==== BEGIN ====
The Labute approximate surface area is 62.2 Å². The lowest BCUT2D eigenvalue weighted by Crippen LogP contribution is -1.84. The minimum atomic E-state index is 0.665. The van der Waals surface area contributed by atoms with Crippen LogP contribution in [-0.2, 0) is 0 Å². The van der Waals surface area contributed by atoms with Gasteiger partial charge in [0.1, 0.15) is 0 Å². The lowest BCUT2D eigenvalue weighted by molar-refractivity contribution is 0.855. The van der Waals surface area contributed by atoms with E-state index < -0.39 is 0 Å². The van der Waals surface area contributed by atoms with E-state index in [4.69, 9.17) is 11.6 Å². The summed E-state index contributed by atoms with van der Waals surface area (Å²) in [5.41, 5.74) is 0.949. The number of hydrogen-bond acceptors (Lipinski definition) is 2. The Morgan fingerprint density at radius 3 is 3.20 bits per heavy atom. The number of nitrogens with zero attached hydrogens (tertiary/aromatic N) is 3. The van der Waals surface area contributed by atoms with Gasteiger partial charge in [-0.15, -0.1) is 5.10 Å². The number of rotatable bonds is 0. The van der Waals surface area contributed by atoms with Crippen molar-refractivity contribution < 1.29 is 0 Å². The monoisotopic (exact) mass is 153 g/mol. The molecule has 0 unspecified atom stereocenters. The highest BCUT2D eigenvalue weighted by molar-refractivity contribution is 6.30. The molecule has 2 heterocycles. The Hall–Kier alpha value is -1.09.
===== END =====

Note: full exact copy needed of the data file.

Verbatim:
The Labute approximate surface area is 62.2 Å². The lowest BCUT2D eigenvalue weighted by Crippen LogP contribution is -1.84. The minimum atomic E-state index is 0.665. The van der Waals surface area contributed by atoms with Crippen LogP contribution in [-0.2, 0) is 0 Å². The van der Waals surface area contributed by atoms with Gasteiger partial charge in [0.1, 0.15) is 0 Å². The lowest BCUT2D eigenvalue weighted by molar-refractivity contribution is 0.855. The van der Waals surface area contributed by atoms with E-state index < -0.39 is 0 Å². The van der Waals surface area contributed by atoms with E-state index in [4.69, 9.17) is 11.6 Å². The summed E-state index contributed by atoms with van der Waals surface area (Å²) in [5.41, 5.74) is 0.949. The number of hydrogen-bond acceptors (Lipinski definition) is 2. The Morgan fingerprint density at radius 3 is 3.20 bits per heavy atom. The number of nitrogens with zero attached hydrogens (tertiary/aromatic N) is 3. The van der Waals surface area contributed by atoms with Gasteiger partial charge in [-0.15, -0.1) is 5.10 Å². The number of rotatable bonds is 0. The van der Waals surface area contributed by atoms with Crippen molar-refractivity contribution < 1.29 is 0 Å². The monoisotopic (exact) mass is 153 g/mol. The molecule has 0 unspecified atom stereocenters. The highest BCUT2D eigenvalue weighted by molar-refractivity contribution is 6.30. The molecule has 2 heterocycles. The Hall–Kier alpha value is -1.09.